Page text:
German Science Fiction
for Young Adults
The borderline between fiction for adults and that for young people is often unclear and shifting, and many books that were originally written for an adult audience have in time acquired the status of classics of children’s literature (e.g., Jonathan Swift’s Gulliver’s Travels, the first two books, or Daniel Defoe’s Robinson Crusoe). In science fiction, this has happened with the works of Jules Verne which began appearing in German translations in 1872, have had numerous editions, were around 1900 among the most popular books in German lending libraries (Nagl 62), and still enjoy, in their original form and in simplified adaptations for children, wide popularity in Germany, Switzerland, and Austria. Nothing comparable has happened with the work of H. G. Wells, mostly because Wells never enjoyed the wide translation and high circulation that Verne had in the German language.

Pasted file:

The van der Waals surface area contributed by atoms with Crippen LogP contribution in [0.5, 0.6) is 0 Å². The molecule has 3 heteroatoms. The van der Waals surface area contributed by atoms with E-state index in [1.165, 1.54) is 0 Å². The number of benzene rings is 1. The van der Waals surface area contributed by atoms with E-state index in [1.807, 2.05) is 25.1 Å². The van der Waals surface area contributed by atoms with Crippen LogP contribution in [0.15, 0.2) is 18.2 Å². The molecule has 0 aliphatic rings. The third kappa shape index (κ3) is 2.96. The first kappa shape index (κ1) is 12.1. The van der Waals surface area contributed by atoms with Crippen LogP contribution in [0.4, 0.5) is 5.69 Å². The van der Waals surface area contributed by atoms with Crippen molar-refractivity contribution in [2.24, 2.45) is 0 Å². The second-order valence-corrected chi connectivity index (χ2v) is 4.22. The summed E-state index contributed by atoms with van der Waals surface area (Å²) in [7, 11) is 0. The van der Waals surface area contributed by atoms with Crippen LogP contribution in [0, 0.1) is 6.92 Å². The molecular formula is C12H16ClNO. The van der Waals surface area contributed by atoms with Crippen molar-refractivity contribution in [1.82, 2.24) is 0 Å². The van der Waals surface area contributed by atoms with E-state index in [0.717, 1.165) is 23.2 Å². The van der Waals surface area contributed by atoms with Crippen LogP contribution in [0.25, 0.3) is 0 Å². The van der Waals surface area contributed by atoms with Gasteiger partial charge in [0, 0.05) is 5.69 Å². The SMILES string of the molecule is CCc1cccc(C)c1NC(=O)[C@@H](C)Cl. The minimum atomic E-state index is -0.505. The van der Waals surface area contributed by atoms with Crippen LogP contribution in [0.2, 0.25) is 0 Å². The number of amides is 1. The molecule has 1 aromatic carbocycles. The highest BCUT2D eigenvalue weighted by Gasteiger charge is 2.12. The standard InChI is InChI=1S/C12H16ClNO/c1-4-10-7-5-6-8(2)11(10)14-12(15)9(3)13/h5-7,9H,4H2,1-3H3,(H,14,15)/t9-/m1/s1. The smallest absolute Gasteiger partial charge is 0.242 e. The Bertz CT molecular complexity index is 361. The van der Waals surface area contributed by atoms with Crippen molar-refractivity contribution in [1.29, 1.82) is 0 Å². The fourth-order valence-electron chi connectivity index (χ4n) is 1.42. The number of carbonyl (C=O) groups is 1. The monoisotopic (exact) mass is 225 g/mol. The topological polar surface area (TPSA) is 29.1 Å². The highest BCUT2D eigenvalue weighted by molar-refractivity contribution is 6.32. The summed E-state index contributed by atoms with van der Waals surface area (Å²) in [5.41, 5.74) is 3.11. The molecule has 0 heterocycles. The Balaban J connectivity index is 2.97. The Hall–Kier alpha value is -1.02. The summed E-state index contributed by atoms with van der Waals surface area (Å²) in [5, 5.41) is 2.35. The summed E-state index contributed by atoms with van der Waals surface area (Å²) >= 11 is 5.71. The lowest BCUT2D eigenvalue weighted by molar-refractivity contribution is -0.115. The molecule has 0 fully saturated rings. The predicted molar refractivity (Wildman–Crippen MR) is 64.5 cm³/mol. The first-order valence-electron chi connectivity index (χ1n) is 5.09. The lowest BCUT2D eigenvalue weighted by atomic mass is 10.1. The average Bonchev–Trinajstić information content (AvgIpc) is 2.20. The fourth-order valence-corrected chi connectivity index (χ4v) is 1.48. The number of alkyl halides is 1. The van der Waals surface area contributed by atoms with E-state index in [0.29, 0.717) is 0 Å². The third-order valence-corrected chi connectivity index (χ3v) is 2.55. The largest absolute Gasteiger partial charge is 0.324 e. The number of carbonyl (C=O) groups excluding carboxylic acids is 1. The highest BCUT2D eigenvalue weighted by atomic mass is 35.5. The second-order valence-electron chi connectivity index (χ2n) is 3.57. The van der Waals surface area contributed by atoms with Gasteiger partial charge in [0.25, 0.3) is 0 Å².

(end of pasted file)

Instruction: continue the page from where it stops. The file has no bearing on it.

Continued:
As in other European countries, one can hardly speak of the existence of a science fiction (SF) field before the advent, in the 1950s and 1960s, of the magazines and paperbacks that firmly established SF as a commercial genre. Before that, there were only isolated books, most often called “utopian novels” or “utopian-technical novels,” and a few series of dime novels that only in hindsight establish a tradition of early SF. Early German SF novels were Carl Ignaz Geiger’s Reise eines Erdbewohners in den Mars (“Journey of an Earthman into Mars,” 1790) and Julius von Voss’ “Romance of the 21st Century” Ini (1810). By the turn of the century, SF novels were quite common, both social utopias (many inspired by the controversy surrounding Edward Bellamy’s Looking Backward, translated into German in 1890), future war stories, and novels of space travel and interplanetary flight as well as cataclysmic stories. But there was no dominating central figure in German SF comparable to a Jules Verne or H. G. Wells. The German pioneer of science fiction, Kurd Lasswitz1 (1848–